In an era of global economics when identical McDonalds restaurants are as present in Japan as the United States, theatre is no different. Rebellato explains this where the theatre ‘has been affected by the globalization of the economy just as everything else has. We see this in the franchising of international ‘megamusicals’, such as The Lion King, which are given near-identical productions in dozens of different theatres across the world’ (2009: 9). Hence this type of global musical theatre coined the term ‘McTheatre’, where the standardisation of McDonalds restaurants is an indistinguishable parallel. In terms of theatre as a commodity, it can be suggested that the ‘human want’ of a spectator is the experience that only comes with live performance. As Wilson and Goldfarb state, ‘The experience of being in the presence of the performer is more important to theatre than anything else’ (2010: 6). However, in the globalised megamusical ‘liveness takes second place to smooth reproducibility’ (Rebellato, 2011). When buying the rights to a show what is purchased is ‘the original production: sets, costumes, direction, lighting, the poster, and all the merchandise’, effectively making all productions identical (Rebellato, 2010). It is through this global capitalist marketing that the labour of the actor is hidden as, for example, each time Wicked’s ‘Defying Gravity’ is performed the spectator expects the same ‘effortless’ performance. The standardisation of these productions hides the labour of the actor much in the way the products of globalised companies hide the labour of their workers. When buying a can of Coca Cola the customer has a standard expectation, a standard experience, they do not think of factory workers Spain or aluminium miners in Australia. While in the theatre, a spectator does not ponder over the hours of work put into creating that show-defining, heart stopping end riff in ‘Defying Gravity’ (Wicked, 2015). This may be because the spectator has been conditioned not to, where the standardisation of commodities as a by-product of globalisation presents the consumer only with the final product and not the labour process; affirming theatre as a capitalist leisure.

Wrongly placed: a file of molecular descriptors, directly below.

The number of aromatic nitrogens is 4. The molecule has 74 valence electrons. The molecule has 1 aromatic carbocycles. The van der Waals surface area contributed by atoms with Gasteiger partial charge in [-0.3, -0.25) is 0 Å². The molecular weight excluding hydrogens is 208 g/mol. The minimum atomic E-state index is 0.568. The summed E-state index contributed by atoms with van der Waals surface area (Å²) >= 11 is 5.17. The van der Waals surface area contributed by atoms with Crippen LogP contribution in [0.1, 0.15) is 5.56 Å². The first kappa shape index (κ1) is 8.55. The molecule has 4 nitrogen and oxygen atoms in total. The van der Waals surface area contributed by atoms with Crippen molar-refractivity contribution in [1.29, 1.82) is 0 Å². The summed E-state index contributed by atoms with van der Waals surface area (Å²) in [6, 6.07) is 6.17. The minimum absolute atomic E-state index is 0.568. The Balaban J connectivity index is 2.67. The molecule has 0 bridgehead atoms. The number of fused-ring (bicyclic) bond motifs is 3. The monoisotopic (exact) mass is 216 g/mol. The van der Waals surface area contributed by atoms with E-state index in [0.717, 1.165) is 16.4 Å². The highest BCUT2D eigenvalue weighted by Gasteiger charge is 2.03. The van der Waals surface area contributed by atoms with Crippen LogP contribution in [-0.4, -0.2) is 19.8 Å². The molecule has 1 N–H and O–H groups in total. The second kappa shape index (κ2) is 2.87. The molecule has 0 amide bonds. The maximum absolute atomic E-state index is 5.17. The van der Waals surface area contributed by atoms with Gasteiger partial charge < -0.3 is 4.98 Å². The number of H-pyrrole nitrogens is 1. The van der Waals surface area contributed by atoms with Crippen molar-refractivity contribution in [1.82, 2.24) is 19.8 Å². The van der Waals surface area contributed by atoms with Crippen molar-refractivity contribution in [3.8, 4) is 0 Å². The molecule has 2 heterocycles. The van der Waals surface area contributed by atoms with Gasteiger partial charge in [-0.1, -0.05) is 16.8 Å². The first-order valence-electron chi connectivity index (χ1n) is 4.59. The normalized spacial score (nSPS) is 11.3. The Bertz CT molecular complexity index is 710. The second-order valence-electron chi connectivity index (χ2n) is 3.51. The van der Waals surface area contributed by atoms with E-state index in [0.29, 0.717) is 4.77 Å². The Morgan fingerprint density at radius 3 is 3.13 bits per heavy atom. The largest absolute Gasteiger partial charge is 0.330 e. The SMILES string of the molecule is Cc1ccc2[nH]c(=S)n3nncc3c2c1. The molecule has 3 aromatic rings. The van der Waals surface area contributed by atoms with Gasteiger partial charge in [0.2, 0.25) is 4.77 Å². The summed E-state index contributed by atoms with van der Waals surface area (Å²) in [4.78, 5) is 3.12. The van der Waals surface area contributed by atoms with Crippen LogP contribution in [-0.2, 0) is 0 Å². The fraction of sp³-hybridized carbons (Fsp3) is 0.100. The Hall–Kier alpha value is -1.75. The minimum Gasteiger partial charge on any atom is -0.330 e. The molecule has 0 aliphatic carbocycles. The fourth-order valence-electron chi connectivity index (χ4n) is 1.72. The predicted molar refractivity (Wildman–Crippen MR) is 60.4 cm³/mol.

Prece and Everett describe the modern day megamusical as ‘‘larger than life’ visual and aural spectacles’ which ‘dazzle audiences’ (2008: 250). Such it is that show-defining visual elements erase the labour of the performers, where the ‘dehumanizing effect of working in McTheatre becomes part of these shows aesthetic’ (Rebellato, 2009: 45). The actor is dwarfed in the production, their performance never centre stage as the spectator’s focus is almost always drawn to the huge, surrounding visual elements. This is evident in Wicked’s ‘One Short Day’ where the spectator’s attention is drawn away from the chorus’s performance, their labour of performing a complex musical number and accompanying choreography, to the costumes they are wearing instead. As the song begins and the chorus enter, costume designer Susan Hilferty’s spectacle takes immediate precedent over the actor’s physical performance. The extravagant steampunk-esque style of oversized hats, skirts, feather boas and glasses, all adorned in various shades of green, is visually engaging; the spectator finds themselves watching what the costume is doing opposed to the actor. Wicked’s costumes are then taken a step further during the show-within-a-show Wizomania where three chorus members enter fully disguised in armless, caricature Wizard costumes. In this moment the actor and their labour is hidden under the costume, the spectator forgetting they are there, working to navigate the stage while simultaneously humouring the audience (Wicked, 2015). It is no doubt, therefore, why Wicked is described as an ‘eye-poppingly lavish show’ (Wicked The Musical, 2015), when visual elements such as costume function as ‘the stars, and the actors merely their operators’ (Rebellato, 2009: 45).